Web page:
Let's debunk some myths and give some truths:
The best networking is just not about passive clicks on the internet. Most jobs are not even published on job boards, but filled through just a few degrees of separation within the network of those doing the hiring.
The strength circle of friends and connections, your social capital if you will, plays a huge role in the kinds of career opportunities that even enter your sphere of awareness as well as your rate of success in closing each of these opportunities. A strong network is built through true engagement, increasing trust and connection, and a willingness to give your own time and energy to your relationships instead of only wanting it in return.
See my lessons below on why networking is a two-way street, and how to build your network through a focus on the value you both give and receive from your network.
See the true value in others…
Not about selling yourself or a product: Good networking is really only achieved when you don’t need anything immediate in return, otherwise it’s just selling and people can smell a sales pitch from a mile away. The strongest relationships are built over time through continued, authentic interaction.
Be grateful: So much of networking can come from a show of gratitude. Small gestures like sending a thank you note after a meeting or introduction or dropping a line that you found a speaker’s talk helpful and profound can have a huge impact. This is often the key to kicking off a relationship and unlocking the opportunity for further interaction.
Connect daily: The saying goes, when you’re not working, you should be networking and its true now as ever. Take time out every day to both strengthen relationships within you existing network as well as reach out to form new connections. Not only does this keep you top-of-mind for any arising business opportunities, but with this continued, authentic outreach you’ll be happy to see that you also have a stronger circle of friendship in your life.
In-person is best: As you are working to strengthen your connections daily, make sure you request time to meet face-to-face. In-person connection deepens your relationships in a way that the virtual never will. So much of how we communicate comes from voice inflection and non-verbal facial and body language cues. Your interaction will be more memorable and, again, keep you more top-of-mind when it happens in person.
…And the value in yourself.
Give yourself: A huge part of networking is realizing how much you have to give – it is not all about what you can get from the other person. Consider the value you bring to the table of this existing or budding relationship and ask how you can make the other’s life easier of help them to a better career. This is the fastest way to build long-term trust which will pay off in spades when the time comes.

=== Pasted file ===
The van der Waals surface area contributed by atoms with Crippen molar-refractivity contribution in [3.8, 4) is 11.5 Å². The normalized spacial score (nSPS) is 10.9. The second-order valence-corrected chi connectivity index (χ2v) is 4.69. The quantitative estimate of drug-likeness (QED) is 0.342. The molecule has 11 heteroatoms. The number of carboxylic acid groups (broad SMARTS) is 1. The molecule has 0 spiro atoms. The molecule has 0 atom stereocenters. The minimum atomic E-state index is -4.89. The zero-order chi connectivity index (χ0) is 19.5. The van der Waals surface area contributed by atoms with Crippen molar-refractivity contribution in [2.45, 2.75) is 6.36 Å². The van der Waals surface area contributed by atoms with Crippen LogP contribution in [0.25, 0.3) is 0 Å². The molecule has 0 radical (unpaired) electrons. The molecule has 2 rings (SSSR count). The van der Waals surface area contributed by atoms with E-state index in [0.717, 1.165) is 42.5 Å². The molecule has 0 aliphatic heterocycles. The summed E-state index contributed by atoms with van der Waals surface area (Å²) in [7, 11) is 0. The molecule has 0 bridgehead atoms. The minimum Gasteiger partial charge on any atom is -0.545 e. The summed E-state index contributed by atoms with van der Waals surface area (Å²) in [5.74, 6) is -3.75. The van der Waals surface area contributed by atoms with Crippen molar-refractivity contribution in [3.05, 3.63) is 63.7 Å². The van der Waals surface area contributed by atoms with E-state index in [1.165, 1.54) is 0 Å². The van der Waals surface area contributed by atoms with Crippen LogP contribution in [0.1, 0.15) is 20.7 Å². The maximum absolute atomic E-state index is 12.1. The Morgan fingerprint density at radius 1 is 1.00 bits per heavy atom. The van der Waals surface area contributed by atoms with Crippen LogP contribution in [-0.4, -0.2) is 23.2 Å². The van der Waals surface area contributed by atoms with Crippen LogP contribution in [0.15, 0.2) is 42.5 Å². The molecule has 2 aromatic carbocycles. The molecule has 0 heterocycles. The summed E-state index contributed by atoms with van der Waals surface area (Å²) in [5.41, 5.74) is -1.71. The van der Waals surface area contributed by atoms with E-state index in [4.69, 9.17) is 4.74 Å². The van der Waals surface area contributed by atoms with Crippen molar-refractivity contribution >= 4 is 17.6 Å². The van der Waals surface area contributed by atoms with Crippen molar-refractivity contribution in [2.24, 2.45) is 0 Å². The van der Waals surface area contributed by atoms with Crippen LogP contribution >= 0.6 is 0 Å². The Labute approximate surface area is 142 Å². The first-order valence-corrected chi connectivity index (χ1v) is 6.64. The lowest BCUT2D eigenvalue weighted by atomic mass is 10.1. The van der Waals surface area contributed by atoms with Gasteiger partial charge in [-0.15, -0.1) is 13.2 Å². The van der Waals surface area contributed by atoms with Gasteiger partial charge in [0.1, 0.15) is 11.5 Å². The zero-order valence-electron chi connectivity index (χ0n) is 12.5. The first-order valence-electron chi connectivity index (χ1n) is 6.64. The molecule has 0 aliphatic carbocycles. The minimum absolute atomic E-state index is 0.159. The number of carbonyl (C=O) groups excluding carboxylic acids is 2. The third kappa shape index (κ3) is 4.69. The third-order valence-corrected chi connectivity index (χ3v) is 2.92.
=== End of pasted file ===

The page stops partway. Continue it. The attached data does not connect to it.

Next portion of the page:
Make connections for others: Across your current network, there are probably a few people who would benefit from knowing each other in your circle. Be proactive and make the introduction, even being present for the first in-person meeting. Your friends and associates will be extremely grateful for your thoughtfulness. Most won’t soon forget who was behind their new connection or job opportunity and will be that more willing to make connections and referrals for you.
Share constructive feedback: Get invested in what people both in and outside of your network are doing and share thoughtful feedback and support. Not only will the time you take out to hear through another’s work issue or project make them feel of value to you, it also increases your standing as a trusted and supportive confidante who brings ideas to the table.
Look to current relationships: When you think about all your current friendships and relationships, know that you have brought value to the table in ways that go deeper than what is quantifiable. Let this give you the confidence to go out and boldly form new relationships. See where your strengths are in forming connections but also where you may have holes in certain areas that may keep you missing out on opportunities. Maybe you have external connections but missing valuable relationships within your own workplace. Build out these blind spots by taking stock of what is easy about your current relationships and translating this to round out your circle.
As you continue to look for new opportunities to grow your network in an authentic and sustainable way, check out the C-Suite, a premium network of amazing and motivated professionals who work together to keep each other uplifted and accountable. By joining the C-Suite, you also gain access to exclusive tips and resources as well as monthly group coaching sessions designed to take your career to new heights.
If you like my Insights of Success blog post, could you please share it? Post on LinkedIn, Facebook, Twitter, or Instagram, or simply share the article with a fellow colleague who needs some help. I’m on a mission to help more women be successful, and it starts with exactly this kind of knowledge. -Jackie